LLQP stands for Life License Qualification Program and is the standard for Canadian licensing of life insurance sales people. Before you can sell life insurance and related products, you need to earn your LLQP certification by:
- Pass an LLQP course
- Earn a certificate of completion
- Pass the provincial LLQP exam
- Pass a criminal record check
Once you’ve passed the exams, you can complete the other licensing requirements to sell life insurance, A&S insurance, and other related investment products like segregated funds or annuities.
The LLQP certification is sometimes called HLLQP or Harmonized LLQP because the certificate is valid in all provinces except for Quebec.
LLQP is an entry level program that is the first step if you want to work in life insurance with companies like Freedom 55 or Sun Life. Once you pass the LLQP, you can write the provincial licensing exam and then apply for your certificate/license to sell these types of financial products.
You should also note that there are 2 versions of the LLQP license:
A “full LLQP” which lets you sell the full range of products: life insurance, accident & sickness insurance, segregated funds/annuities.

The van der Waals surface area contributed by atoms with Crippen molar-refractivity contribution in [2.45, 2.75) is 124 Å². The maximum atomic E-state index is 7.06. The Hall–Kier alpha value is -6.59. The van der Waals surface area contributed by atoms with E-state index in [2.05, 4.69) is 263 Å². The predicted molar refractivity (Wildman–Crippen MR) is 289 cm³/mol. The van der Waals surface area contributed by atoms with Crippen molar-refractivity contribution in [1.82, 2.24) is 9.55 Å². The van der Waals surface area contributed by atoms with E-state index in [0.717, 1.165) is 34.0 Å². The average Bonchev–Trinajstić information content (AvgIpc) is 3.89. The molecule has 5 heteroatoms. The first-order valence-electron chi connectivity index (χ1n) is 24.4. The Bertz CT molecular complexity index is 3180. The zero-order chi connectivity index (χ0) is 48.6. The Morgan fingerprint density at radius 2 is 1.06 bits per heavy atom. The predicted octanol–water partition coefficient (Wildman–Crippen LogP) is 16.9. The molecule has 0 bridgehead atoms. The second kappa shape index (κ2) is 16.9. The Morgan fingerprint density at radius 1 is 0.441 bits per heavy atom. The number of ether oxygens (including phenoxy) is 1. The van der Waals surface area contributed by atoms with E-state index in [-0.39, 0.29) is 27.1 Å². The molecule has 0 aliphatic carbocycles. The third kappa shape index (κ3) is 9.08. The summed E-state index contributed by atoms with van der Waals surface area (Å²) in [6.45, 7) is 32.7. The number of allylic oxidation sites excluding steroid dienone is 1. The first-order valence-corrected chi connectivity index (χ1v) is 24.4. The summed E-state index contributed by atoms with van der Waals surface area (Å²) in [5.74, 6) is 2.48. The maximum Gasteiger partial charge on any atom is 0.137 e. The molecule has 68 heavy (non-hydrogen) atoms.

An “A&S license” lets you sell just the accident and sickness insurance products only.
History of LLQP
Now that you know about the license, you might be curious to know about the history of how this came about.
In the late 1980s and early 1990s, Canadian life insurers were experiencing financial difficulties. In order to cut expenses and restore profitability, they cut their in-house sales teams and instead relied on brokers to distribute their products.
Under this brokerage system, Managing General Agents (MGA’s) took on those responsibilities and hired brokers or agents to sell life insurance products.
Financial regulators in Canada were not so keen on the move however. Most MGA’s were unwilling or unable to train sales people. As a result, CCIR and CISRO put together a certification and training program to ensure agents/brokers are knowledgeable.
Starting in 2003, anyone wanting to work as an insurance agent needed to write their exams. In 2013, CISRO released an updated design document to change the exam process to what we know today. There are now 4 modules and 4 separate exams focused on one area of required expertise.